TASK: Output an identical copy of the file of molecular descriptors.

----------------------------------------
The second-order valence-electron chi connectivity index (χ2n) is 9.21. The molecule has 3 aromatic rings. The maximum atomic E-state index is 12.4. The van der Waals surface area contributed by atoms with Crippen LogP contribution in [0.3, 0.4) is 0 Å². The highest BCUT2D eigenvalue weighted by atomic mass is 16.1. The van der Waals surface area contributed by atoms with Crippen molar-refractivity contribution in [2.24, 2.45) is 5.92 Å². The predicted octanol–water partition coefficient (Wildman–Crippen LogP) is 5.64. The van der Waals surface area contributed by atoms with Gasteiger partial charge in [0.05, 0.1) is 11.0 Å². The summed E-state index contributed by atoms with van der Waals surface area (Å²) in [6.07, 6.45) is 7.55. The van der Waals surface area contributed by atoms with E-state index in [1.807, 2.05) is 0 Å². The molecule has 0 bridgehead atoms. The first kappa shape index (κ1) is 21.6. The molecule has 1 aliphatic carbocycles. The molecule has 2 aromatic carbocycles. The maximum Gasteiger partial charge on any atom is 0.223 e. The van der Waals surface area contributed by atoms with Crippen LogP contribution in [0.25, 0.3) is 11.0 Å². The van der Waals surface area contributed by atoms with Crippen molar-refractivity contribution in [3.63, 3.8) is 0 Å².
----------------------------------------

The second-order valence-electron chi connectivity index (χ2n) is 9.21. The molecule has 3 aromatic rings. The maximum atomic E-state index is 12.4. The van der Waals surface area contributed by atoms with Crippen LogP contribution in [0.3, 0.4) is 0 Å². The highest BCUT2D eigenvalue weighted by atomic mass is 16.1. The van der Waals surface area contributed by atoms with Crippen molar-refractivity contribution in [2.24, 2.45) is 5.92 Å². The predicted octanol–water partition coefficient (Wildman–Crippen LogP) is 5.64. The van der Waals surface area contributed by atoms with Gasteiger partial charge in [0.05, 0.1) is 11.0 Å². The summed E-state index contributed by atoms with van der Waals surface area (Å²) in [6.07, 6.45) is 7.55. The van der Waals surface area contributed by atoms with E-state index in [1.807, 2.05) is 0 Å². The molecule has 0 bridgehead atoms. The first kappa shape index (κ1) is 21.6. The molecule has 1 aliphatic carbocycles. The molecule has 2 aromatic carbocycles. The maximum Gasteiger partial charge on any atom is 0.223 e. The van der Waals surface area contributed by atoms with Crippen LogP contribution in [0.25, 0.3) is 11.0 Å². The van der Waals surface area contributed by atoms with Crippen molar-refractivity contribution in [3.63, 3.8) is 0 Å².